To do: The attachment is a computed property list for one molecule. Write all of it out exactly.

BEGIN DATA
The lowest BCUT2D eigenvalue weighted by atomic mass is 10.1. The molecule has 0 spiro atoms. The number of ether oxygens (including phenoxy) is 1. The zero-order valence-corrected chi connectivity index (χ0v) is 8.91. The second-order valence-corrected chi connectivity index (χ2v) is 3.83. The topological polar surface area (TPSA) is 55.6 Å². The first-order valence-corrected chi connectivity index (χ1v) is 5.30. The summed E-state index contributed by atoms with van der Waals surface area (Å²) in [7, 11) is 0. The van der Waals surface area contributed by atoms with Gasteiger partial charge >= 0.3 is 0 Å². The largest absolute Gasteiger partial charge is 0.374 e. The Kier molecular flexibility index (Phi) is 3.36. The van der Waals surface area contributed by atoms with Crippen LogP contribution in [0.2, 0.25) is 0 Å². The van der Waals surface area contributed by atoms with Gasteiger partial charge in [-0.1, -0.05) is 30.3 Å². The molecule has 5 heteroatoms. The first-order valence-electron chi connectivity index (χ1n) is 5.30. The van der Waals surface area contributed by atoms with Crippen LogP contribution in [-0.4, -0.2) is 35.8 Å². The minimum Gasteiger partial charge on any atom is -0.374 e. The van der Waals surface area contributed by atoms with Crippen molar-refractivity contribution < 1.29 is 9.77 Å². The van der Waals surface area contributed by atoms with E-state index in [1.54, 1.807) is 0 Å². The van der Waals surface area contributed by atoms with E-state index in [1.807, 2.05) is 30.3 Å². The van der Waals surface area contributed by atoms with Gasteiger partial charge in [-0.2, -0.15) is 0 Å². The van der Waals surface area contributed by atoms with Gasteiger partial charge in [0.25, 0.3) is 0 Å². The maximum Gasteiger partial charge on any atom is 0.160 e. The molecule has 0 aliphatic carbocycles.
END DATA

The lowest BCUT2D eigenvalue weighted by atomic mass is 10.1. The molecule has 0 spiro atoms. The number of ether oxygens (including phenoxy) is 1. The zero-order valence-corrected chi connectivity index (χ0v) is 8.91. The second-order valence-corrected chi connectivity index (χ2v) is 3.83. The topological polar surface area (TPSA) is 55.6 Å². The first-order valence-corrected chi connectivity index (χ1v) is 5.30. The summed E-state index contributed by atoms with van der Waals surface area (Å²) in [7, 11) is 0. The van der Waals surface area contributed by atoms with Gasteiger partial charge >= 0.3 is 0 Å². The largest absolute Gasteiger partial charge is 0.374 e. The Kier molecular flexibility index (Phi) is 3.36. The van der Waals surface area contributed by atoms with Crippen LogP contribution in [0.2, 0.25) is 0 Å². The van der Waals surface area contributed by atoms with Gasteiger partial charge in [-0.1, -0.05) is 30.3 Å². The molecule has 5 heteroatoms. The first-order valence-electron chi connectivity index (χ1n) is 5.30. The van der Waals surface area contributed by atoms with Crippen LogP contribution in [-0.4, -0.2) is 35.8 Å². The minimum Gasteiger partial charge on any atom is -0.374 e. The van der Waals surface area contributed by atoms with Crippen molar-refractivity contribution < 1.29 is 9.77 Å². The van der Waals surface area contributed by atoms with E-state index in [1.54, 1.807) is 0 Å². The van der Waals surface area contributed by atoms with E-state index in [1.807, 2.05) is 30.3 Å². The van der Waals surface area contributed by atoms with Gasteiger partial charge in [-0.2, -0.15) is 0 Å². The van der Waals surface area contributed by atoms with Gasteiger partial charge in [0.25, 0.3) is 0 Å². The maximum Gasteiger partial charge on any atom is 0.160 e. The molecule has 0 aliphatic carbocycles.